There are a few scenarios where Part B will cover you inside the hospital, such as if you are receiving chemotherapy or radiation or if you have surgery in an outpatient setting.

Original Medicare does not cover routine dental, vision, and hearing services. Medicare also does not cover prescription medications you get from a pharmacy, but we will discuss this later.

2) Avoid late enrollment penalties

The Social Security office handles the enrollment of Medicare Part A and Part B. Some seniors are unaware there is a specific time to enroll in Medicare, and if they miss it, they can be penalized. However, if you receive Social Security benefits at least four months before your 65th birthday month, you will be automatically enrolled in Part A and Part B.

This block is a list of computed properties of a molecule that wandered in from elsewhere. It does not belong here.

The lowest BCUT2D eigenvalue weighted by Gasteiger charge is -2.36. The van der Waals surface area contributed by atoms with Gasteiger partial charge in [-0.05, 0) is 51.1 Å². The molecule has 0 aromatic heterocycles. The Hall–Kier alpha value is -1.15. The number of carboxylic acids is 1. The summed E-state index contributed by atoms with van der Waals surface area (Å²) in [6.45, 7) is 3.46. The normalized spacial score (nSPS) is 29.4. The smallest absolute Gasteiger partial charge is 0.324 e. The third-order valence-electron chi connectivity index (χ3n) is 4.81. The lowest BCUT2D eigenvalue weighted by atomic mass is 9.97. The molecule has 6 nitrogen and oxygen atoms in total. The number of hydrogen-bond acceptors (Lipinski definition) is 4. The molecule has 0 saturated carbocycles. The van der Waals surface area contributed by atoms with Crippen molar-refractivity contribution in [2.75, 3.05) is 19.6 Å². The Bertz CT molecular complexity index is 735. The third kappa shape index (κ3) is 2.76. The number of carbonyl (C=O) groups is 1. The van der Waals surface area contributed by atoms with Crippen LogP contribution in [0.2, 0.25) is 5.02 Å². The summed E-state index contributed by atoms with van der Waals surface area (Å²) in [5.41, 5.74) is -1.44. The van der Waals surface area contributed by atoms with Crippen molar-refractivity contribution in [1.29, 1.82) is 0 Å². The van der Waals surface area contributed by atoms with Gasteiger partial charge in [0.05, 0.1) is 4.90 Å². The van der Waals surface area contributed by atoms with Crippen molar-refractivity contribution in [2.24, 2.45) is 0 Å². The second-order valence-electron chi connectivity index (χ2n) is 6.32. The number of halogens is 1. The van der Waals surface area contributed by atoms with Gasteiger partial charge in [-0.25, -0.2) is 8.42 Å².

If you are not taking Social Security benefits, you must enroll in Medicare during your Initial Enrollment Period (IEP). The IEP is different for everyone, as it is based around your 65th birthday. The IEP begins three months before your 65th birthday month and ends three months after your birthday month. Therefore, in total, you have seven months to enroll in Medicare Part A and Part B through the Social Security office.

If you fail to enroll in Medicare and you do not have creditable coverage, such as group coverage from a large employer, you will be charged a life-long late enrollment penalty.

3) Enroll in a Part D plan

Medicare only covers inpatient and outpatient services. So, for your prescription medications to be covered, you’d want to purchase a Part D plan. Part D plans are sold by private insurance companies or Medicare brokers and are separate from Original Medicare. Without a Part D plan, you would pay 100% of the cost of your prescription at a pharmacy.